Stephanie W. Wang

Curriculum Vitae [PDF]

Research interests

  • Experimental Economics; Behavioral Economics/Game Theory; Information Economics

  • Stephanie W. Wang


  • Belief Updating in Sequential Games of Two-Sided Incomplete Information: An Experimental Study of a Crisis Bargaining Model (with Dustin H. Tingley) [PDF] [Supplementary Materials]
    Quarterly Journal of Political Science, 5(3), 243-255 (2010)

  • Incentive Effects: The Case of Belief Elicitation from Individuals in Groups [PDF]
    Economic Letters, 111, 30-33 (2011)

  • Does Recession Reduce Global Health Aid? Evidence from 15 High-Income Countries, 1970-2007 (With David Stuckler, Sanjay Basu, and Martin McKee)
    Bulletin of the World Health Organization, Forthcoming

  • On Eliciting Beliefs in Strategic Games (with Thomas R. Palfrey) [PDF]
    Journal of Economic Behavior and Organization, 71, 98-109 (2009)

  • What Kind of Memory Supports Visual Marking? (With Yuhong Jiang) [PDF]
    Journal of Experimental Psychology: Human Perception & Performance, 30(1), 79-91 (2004)

  • Working papers

    Speculative Overpricing in Asset Markets with Information Flows (with Thomas R. Palfrey) [PDF]
    Revise and Resubmit, Econometrica


    The paper derives and experimentally tests a theoretical model of speculation in multi-period asset markets with two underlying states of the world and information flows. The specula- tion arises from the traders’ heterogeneous posteriors as they make di?erent inferences from sequences of public information, and this leads to overpricing in the sense that price exceeds the most optimistic belief about the real value of the asset. We find consistent speculative overpricing with both incomplete and complete markets, where the information flow is a grad- ually revealed sequence of imperfect public signals about the state of the world. We also find strong evidence of asymmetric price reaction to good news and bad news, another important feature of equilibrium price dynamics under our model. The markets we ran with a relaxed short-sales constraint exhibit significantly less overpricing.

    Dynamically Optimized Sequential Experimentation (DOSE) for Estimating Economic Preference Parameters (First author, with Colin F. Camerer and Michelle Filiba) [PDF]
    Revise and Resubmit, American Economic Review


    Dynamically optimized sequential experiments (DOSEs) for estimation of risk preferences start with a distribution of beliefs about risk preference parameters, and a set of questions, then dynamically choose the question that maximizes information gain considering previous answers. Applying the method to the 10-question set of Holt and Laury (2002) and the 140-question set of Sokol-Hessner et al. (2009) to measure risk-aversion and loss-aversion shows that DOSE sequences create a 50-70% increase in speed of inference about parameter from fewer questions. Simple DOSE designs could be useful in complex environments with highly-distractible groups like internet groups, children, CEOs and monkeys.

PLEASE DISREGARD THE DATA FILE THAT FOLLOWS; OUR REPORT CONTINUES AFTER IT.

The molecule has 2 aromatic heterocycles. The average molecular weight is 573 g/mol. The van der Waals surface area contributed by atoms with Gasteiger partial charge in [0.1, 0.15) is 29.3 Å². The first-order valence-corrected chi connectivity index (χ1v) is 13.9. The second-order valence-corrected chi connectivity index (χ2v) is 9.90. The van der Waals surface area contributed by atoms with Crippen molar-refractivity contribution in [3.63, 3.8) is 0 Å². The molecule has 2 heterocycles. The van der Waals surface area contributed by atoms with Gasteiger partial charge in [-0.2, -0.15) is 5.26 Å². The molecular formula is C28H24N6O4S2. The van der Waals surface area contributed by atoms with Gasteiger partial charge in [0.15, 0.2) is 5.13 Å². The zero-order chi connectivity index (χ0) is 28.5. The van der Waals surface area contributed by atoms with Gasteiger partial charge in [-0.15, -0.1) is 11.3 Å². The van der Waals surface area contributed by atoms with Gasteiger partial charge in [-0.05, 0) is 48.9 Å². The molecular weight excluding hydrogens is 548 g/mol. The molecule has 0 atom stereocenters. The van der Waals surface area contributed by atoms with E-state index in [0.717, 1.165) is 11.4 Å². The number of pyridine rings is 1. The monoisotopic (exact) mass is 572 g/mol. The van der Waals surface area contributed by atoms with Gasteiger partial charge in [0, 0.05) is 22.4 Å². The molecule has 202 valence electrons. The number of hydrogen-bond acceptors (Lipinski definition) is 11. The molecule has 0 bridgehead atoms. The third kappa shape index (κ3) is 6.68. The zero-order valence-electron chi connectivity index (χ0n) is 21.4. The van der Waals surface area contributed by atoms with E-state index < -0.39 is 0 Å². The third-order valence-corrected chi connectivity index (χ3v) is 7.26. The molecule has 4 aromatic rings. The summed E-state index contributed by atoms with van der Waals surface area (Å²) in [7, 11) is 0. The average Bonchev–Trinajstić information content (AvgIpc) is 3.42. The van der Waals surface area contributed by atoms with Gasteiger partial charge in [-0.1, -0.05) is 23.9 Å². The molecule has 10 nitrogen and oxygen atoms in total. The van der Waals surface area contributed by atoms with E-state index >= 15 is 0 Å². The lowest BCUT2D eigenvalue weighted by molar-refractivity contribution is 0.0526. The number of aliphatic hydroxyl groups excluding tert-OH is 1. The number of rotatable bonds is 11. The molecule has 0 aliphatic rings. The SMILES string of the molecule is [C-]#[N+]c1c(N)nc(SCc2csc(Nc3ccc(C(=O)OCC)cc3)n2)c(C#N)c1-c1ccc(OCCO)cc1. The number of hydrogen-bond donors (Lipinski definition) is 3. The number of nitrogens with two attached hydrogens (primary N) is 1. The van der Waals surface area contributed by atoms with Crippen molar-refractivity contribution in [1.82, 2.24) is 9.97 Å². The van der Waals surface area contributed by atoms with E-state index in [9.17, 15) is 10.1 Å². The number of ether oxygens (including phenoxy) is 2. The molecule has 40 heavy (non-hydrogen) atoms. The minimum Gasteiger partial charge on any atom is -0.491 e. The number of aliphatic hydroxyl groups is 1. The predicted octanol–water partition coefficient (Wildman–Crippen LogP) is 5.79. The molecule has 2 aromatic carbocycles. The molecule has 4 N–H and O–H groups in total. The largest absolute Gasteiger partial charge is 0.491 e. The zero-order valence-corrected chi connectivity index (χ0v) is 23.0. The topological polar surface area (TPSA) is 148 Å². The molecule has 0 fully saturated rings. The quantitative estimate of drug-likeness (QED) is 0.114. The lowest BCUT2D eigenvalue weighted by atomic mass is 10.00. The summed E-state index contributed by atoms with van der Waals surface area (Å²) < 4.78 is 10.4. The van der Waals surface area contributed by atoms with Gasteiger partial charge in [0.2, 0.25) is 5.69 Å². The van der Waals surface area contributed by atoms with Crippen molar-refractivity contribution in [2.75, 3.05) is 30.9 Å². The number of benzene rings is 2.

Imperfect Choice or Imperfect Attention? Understanding Strategic Thinking in Private Information Games (with Isabelle Brocas, Juan D. Carrillo, and Colin F. Camerer) [PDF]
    Revise and Resubmit, Review of Economic Studies


    In experiments, people do not always appear to infer the information of other players from their choices. To understand this thinking process further, we use "Mousetracking" to record which game payoffs subjects look at, and for how long, in games of private information with three information states, which vary in strategic complexity. Subjects often deviate from Nash equilibrium choices, converge only modestly toward equilibrium across 40 trials, and often fail to look at payoffs which they need to in order to compute an equilibrium response. When cluster analysis is used to group subjects according to lookup patterns and choices, the clusters appear to correspond approximately to level-3, level-2 and level-1 thinking in level-k cognitive hierarchy models. Deviations from Nash play are associated with failure to look at the necessary payoffs. The connection between looking and choices is strong enough that the time durations of looking at key payoffs can predict choices, to some extent, at the individual level and at the trial-by-trial level.

    Patience Auctions: The Impact of Time vs. Money Bidding on Elicited Discount Rates (with Christopher Y. Olivola) [PDF]
    Under Revision